Welcome to the Second Aid Blog Forum.
The topic for internet-wide discussion: Admitting Aid Failure?
I perceive a growing wave of sentiment in the general public that humanitarian relief and development agencies are, well, less than honest with their donors and constituents. Up to now that suspicion has been focused primarily on financial things: the disclosure of financial information such as the amount raised, the amount spent on a relief response over a certain period, aid worker salaries, etc. In the United States, at least, the primary requirements for qualification as a humanitarian or “charitable” organization have to do with financial things. As aid workers and as NGOs, we’ve grown accustomed to a certain level of scrutiny and compulsory disclosure of specifically financial information. And our in-house systems, policies and procedures reflect this reality.
Over the past two years particularly, however, I also sense that the general suspicion of aid workers and NGOs has grown to encompass a great deal more than just what we do with income from donors and how. There are increasing demands for us all to talk in meaningful, less simplistic and less universally rosy terms about what we accomplish. Increasingly we’re being asked to talk about our failures. There’s even an organization devoted to the concept of assertively admitting failure, named – as one might guess – Admitting Failure.
Admitting failure is a scary thing for NGOs and aid workers. It raises the possibility of loss of funding and livelihood. It raises the possibility of being misunderstood. And it raises the possibility of deeper suspicion and more intense, uncomfortable scrutiny coming from an increasingly unsympathetic public.
On the other hand, few people inside the aid industry right now would argue categorically against being open and honest about anything less than success as a non-negotiable part of organizational and individual learning. Simply put, you can’t learn from your mistakes if you don’t acknowledge – admit – your mistakes.
So, what do you think? What is or would be the value of aid agencies admitting failure? What about individual aid workers? What are the downsides? What would you decide if you were in charge and could make the decision what would be required, what would be strongly recommended, and what would be optional? Should there be some kind of regulation about how we talk about successes? What if results are just marginal, but not outright failure? Some kind of required balance between discussion of success versus failure in our publications? Should just any random taxpayer be able to walk in off the street and on demand see any document in (for US citizens) the HQ or field office of a 501(c)3 NGO? Where would you draw the lines between what international relief and development NGOs should be required to disclose, and what they can choose to keep in-house? Once it becomes common practice to admit failure, what then? Should there be a limit on how many times the same agency can fail at the same thing and/or in the same place before some kind of sanction happens? Once failure has been admitted, then what?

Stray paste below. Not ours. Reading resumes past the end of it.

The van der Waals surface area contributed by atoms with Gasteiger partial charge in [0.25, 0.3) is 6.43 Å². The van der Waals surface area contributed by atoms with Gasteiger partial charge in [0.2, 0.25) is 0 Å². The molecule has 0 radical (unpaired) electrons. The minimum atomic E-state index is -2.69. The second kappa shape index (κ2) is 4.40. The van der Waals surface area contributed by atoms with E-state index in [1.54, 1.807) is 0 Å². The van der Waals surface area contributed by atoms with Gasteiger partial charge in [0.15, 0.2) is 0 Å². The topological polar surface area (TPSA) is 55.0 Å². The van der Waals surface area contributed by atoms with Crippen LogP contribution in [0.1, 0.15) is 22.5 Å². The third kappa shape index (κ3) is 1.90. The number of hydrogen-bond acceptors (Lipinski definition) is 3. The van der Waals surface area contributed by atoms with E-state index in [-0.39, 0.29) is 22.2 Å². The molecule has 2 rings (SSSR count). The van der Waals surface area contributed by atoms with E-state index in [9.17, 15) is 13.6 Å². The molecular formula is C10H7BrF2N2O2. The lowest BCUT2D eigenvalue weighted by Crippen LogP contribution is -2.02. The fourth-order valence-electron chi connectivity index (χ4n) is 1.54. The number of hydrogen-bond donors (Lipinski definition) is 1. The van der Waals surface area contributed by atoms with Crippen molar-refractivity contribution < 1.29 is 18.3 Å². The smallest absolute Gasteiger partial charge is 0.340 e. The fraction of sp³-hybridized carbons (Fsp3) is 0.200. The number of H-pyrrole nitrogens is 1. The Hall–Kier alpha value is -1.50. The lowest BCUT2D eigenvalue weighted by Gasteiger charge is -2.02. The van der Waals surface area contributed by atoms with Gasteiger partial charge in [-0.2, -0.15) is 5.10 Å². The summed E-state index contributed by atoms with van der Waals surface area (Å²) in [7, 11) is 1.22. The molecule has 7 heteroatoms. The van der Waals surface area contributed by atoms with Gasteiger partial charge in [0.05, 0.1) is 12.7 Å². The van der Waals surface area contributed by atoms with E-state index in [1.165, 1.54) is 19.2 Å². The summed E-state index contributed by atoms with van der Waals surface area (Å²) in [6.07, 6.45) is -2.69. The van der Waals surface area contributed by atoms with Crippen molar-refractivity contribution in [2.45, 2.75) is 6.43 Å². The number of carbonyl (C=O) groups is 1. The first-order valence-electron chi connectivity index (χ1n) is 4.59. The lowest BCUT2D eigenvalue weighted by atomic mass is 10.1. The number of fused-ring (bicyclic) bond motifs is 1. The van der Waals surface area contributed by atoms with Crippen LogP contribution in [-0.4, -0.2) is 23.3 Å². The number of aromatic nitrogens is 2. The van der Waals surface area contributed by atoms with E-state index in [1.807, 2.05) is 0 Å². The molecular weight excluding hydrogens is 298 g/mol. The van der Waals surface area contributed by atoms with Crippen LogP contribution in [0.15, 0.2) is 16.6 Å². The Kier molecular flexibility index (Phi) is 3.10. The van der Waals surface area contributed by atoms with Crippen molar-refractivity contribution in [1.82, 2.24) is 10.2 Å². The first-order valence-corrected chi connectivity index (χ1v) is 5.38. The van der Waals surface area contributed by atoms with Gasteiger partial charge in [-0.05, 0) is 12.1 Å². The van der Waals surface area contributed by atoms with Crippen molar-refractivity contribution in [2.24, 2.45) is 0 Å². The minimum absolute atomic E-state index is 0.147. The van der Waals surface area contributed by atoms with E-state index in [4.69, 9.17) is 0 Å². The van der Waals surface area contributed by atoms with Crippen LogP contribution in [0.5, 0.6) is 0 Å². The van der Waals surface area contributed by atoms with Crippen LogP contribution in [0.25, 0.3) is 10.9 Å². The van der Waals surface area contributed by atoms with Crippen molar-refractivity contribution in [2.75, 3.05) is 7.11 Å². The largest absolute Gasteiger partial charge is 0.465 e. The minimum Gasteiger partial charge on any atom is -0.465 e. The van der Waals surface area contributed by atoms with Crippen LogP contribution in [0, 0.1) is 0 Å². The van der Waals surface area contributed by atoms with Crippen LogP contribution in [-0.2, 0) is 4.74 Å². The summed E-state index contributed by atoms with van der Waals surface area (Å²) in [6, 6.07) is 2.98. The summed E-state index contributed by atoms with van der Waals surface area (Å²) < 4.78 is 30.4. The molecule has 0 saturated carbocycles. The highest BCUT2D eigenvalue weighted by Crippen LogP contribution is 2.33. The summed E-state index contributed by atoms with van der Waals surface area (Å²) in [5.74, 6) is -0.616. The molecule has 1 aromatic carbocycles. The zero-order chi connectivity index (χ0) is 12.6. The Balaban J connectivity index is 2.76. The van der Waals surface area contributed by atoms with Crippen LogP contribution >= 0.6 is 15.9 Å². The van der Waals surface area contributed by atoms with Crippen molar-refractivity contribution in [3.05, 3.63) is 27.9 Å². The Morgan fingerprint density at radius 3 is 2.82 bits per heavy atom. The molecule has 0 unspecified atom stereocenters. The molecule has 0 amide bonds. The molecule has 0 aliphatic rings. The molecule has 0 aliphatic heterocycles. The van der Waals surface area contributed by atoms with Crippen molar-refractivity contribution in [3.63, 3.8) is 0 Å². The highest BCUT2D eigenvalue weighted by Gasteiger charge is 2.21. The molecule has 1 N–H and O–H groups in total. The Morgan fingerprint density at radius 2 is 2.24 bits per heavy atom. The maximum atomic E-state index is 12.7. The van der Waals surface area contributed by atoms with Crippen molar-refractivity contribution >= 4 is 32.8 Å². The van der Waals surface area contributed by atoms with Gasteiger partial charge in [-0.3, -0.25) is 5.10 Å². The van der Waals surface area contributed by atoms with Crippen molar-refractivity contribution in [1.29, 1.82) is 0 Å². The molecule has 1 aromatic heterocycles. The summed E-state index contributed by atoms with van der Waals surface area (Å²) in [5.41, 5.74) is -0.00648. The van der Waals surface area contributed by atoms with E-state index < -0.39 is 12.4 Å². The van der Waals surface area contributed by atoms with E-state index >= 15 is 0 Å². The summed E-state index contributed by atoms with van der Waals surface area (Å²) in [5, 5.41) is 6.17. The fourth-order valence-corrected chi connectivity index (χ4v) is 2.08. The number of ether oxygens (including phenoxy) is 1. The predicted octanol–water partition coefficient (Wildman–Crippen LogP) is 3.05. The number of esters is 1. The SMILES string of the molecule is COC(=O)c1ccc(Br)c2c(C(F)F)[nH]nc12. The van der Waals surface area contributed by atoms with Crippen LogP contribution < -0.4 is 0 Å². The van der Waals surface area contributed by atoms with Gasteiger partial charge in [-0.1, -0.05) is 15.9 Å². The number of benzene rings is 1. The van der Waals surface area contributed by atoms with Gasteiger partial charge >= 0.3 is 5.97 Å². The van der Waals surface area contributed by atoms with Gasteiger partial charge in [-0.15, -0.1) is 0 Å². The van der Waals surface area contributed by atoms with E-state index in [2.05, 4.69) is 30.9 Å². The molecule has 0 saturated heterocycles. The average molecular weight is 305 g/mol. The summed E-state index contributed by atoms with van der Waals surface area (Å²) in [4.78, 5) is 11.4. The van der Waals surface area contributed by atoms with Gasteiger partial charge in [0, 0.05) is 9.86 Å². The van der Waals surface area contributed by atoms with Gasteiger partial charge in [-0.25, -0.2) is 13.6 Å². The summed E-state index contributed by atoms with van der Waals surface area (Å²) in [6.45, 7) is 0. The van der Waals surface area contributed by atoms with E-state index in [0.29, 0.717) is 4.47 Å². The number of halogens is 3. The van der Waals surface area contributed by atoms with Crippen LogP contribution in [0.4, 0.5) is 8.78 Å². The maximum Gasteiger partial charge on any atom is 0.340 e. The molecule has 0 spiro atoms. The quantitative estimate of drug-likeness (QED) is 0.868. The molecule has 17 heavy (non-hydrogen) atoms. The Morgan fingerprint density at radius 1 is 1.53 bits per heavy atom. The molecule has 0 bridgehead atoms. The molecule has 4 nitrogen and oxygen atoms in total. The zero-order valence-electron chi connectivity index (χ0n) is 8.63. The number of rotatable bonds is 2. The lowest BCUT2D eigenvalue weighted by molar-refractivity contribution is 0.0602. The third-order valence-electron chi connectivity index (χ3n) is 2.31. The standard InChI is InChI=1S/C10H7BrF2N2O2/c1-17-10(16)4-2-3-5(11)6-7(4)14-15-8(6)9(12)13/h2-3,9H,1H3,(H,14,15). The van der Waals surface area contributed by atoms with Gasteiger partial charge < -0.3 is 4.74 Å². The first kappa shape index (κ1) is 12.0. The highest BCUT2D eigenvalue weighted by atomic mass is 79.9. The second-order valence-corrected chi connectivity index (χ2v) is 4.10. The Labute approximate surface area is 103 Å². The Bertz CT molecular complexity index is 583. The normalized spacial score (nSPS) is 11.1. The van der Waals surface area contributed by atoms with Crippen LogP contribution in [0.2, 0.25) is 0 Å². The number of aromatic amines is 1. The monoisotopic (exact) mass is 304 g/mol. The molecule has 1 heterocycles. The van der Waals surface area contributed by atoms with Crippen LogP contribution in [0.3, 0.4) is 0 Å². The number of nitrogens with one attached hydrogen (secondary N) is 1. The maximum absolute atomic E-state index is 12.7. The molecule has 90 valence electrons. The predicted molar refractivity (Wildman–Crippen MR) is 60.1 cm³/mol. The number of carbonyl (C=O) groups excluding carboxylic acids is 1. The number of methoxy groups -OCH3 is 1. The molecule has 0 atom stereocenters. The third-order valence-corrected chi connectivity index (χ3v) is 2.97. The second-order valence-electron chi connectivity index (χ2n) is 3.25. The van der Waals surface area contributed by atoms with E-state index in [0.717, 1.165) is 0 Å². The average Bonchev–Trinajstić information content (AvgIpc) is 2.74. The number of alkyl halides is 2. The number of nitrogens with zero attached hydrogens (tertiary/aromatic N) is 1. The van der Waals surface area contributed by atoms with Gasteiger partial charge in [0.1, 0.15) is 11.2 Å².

This Aid Blog Forum will work the same as the first one (read the Rules of Engagement). To participate, you simply:
- Write a post with your thoughts on admitting failure on your own blog.
- Come back here, click the dorky blue lizard, and follow the prompts.
- You’re done!